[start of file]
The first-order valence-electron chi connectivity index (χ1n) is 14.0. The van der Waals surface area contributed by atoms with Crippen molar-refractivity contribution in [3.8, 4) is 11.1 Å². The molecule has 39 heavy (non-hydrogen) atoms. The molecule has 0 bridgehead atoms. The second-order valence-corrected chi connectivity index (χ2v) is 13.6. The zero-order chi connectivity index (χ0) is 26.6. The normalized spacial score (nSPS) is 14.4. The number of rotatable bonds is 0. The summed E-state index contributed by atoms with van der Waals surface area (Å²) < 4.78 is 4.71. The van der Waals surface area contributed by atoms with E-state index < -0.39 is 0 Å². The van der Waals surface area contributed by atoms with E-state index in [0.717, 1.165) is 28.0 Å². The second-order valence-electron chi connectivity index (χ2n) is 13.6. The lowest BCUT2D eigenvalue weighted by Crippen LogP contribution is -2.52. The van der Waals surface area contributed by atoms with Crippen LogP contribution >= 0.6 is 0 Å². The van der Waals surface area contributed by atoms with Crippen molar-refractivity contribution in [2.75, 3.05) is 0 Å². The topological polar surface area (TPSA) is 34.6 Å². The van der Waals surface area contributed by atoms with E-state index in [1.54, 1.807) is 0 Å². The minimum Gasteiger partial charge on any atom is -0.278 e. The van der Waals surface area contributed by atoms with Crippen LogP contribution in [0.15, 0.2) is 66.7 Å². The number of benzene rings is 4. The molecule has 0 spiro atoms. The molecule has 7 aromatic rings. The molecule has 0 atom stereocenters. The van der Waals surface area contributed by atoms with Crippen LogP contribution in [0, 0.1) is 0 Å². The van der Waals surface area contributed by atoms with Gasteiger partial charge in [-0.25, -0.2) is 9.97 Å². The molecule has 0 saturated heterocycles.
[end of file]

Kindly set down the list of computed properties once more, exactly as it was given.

The first-order valence-electron chi connectivity index (χ1n) is 14.0. The van der Waals surface area contributed by atoms with Crippen molar-refractivity contribution in [3.8, 4) is 11.1 Å². The molecule has 39 heavy (non-hydrogen) atoms. The molecule has 0 bridgehead atoms. The second-order valence-corrected chi connectivity index (χ2v) is 13.6. The zero-order chi connectivity index (χ0) is 26.6. The normalized spacial score (nSPS) is 14.4. The number of rotatable bonds is 0. The summed E-state index contributed by atoms with van der Waals surface area (Å²) < 4.78 is 4.71. The van der Waals surface area contributed by atoms with E-state index < -0.39 is 0 Å². The van der Waals surface area contributed by atoms with E-state index in [0.717, 1.165) is 28.0 Å². The second-order valence-electron chi connectivity index (χ2n) is 13.6. The lowest BCUT2D eigenvalue weighted by Crippen LogP contribution is -2.52. The van der Waals surface area contributed by atoms with Crippen LogP contribution >= 0.6 is 0 Å². The van der Waals surface area contributed by atoms with Crippen molar-refractivity contribution in [2.75, 3.05) is 0 Å². The topological polar surface area (TPSA) is 34.6 Å². The van der Waals surface area contributed by atoms with E-state index in [1.54, 1.807) is 0 Å². The minimum Gasteiger partial charge on any atom is -0.278 e. The van der Waals surface area contributed by atoms with Crippen LogP contribution in [0.15, 0.2) is 66.7 Å². The number of benzene rings is 4. The molecule has 0 spiro atoms. The molecule has 7 aromatic rings. The molecule has 0 atom stereocenters. The van der Waals surface area contributed by atoms with Crippen LogP contribution in [0, 0.1) is 0 Å². The van der Waals surface area contributed by atoms with Gasteiger partial charge in [-0.25, -0.2) is 9.97 Å². The molecule has 0 saturated heterocycles.